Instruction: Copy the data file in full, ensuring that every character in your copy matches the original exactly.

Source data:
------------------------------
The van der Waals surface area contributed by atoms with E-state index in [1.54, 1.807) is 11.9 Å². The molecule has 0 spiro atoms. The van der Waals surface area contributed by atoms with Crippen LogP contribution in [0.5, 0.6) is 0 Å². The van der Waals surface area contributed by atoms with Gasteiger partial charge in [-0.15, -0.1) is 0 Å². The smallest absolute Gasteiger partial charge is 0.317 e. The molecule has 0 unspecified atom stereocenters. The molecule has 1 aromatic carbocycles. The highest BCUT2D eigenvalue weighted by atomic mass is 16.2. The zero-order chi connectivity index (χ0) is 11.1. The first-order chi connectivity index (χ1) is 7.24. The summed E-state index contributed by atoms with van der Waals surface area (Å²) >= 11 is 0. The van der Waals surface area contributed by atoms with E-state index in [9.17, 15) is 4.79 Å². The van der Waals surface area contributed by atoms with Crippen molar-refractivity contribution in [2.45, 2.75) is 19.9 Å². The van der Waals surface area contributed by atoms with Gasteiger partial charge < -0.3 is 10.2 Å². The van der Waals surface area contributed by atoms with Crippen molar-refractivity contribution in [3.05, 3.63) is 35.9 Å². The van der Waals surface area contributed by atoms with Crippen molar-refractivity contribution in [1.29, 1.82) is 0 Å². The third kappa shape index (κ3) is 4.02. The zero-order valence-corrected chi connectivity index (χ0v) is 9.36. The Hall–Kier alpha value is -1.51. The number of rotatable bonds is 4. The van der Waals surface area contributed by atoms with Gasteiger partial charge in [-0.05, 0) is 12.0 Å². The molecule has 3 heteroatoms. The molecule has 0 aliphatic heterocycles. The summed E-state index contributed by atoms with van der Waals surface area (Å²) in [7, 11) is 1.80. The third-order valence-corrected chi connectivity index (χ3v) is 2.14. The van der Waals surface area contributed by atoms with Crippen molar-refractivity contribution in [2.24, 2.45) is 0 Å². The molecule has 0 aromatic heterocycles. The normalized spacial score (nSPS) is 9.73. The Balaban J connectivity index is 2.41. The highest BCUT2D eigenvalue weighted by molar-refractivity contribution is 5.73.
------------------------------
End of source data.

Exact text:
The van der Waals surface area contributed by atoms with E-state index in [1.54, 1.807) is 11.9 Å². The molecule has 0 spiro atoms. The van der Waals surface area contributed by atoms with Crippen LogP contribution in [0.5, 0.6) is 0 Å². The van der Waals surface area contributed by atoms with Gasteiger partial charge in [-0.15, -0.1) is 0 Å². The smallest absolute Gasteiger partial charge is 0.317 e. The molecule has 0 unspecified atom stereocenters. The molecule has 1 aromatic carbocycles. The highest BCUT2D eigenvalue weighted by atomic mass is 16.2. The zero-order chi connectivity index (χ0) is 11.1. The first-order chi connectivity index (χ1) is 7.24. The summed E-state index contributed by atoms with van der Waals surface area (Å²) >= 11 is 0. The van der Waals surface area contributed by atoms with E-state index in [9.17, 15) is 4.79 Å². The van der Waals surface area contributed by atoms with Crippen molar-refractivity contribution in [2.45, 2.75) is 19.9 Å². The van der Waals surface area contributed by atoms with Gasteiger partial charge < -0.3 is 10.2 Å². The van der Waals surface area contributed by atoms with Crippen molar-refractivity contribution in [3.05, 3.63) is 35.9 Å². The van der Waals surface area contributed by atoms with Crippen molar-refractivity contribution in [1.29, 1.82) is 0 Å². The third kappa shape index (κ3) is 4.02. The zero-order valence-corrected chi connectivity index (χ0v) is 9.36. The Hall–Kier alpha value is -1.51. The number of rotatable bonds is 4. The van der Waals surface area contributed by atoms with Gasteiger partial charge in [-0.05, 0) is 12.0 Å². The molecule has 3 heteroatoms. The molecule has 0 aliphatic heterocycles. The summed E-state index contributed by atoms with van der Waals surface area (Å²) in [7, 11) is 1.80. The third-order valence-corrected chi connectivity index (χ3v) is 2.14. The van der Waals surface area contributed by atoms with Crippen molar-refractivity contribution in [2.24, 2.45) is 0 Å². The molecule has 0 aromatic heterocycles. The normalized spacial score (nSPS) is 9.73. The Balaban J connectivity index is 2.41. The highest BCUT2D eigenvalue weighted by molar-refractivity contribution is 5.73.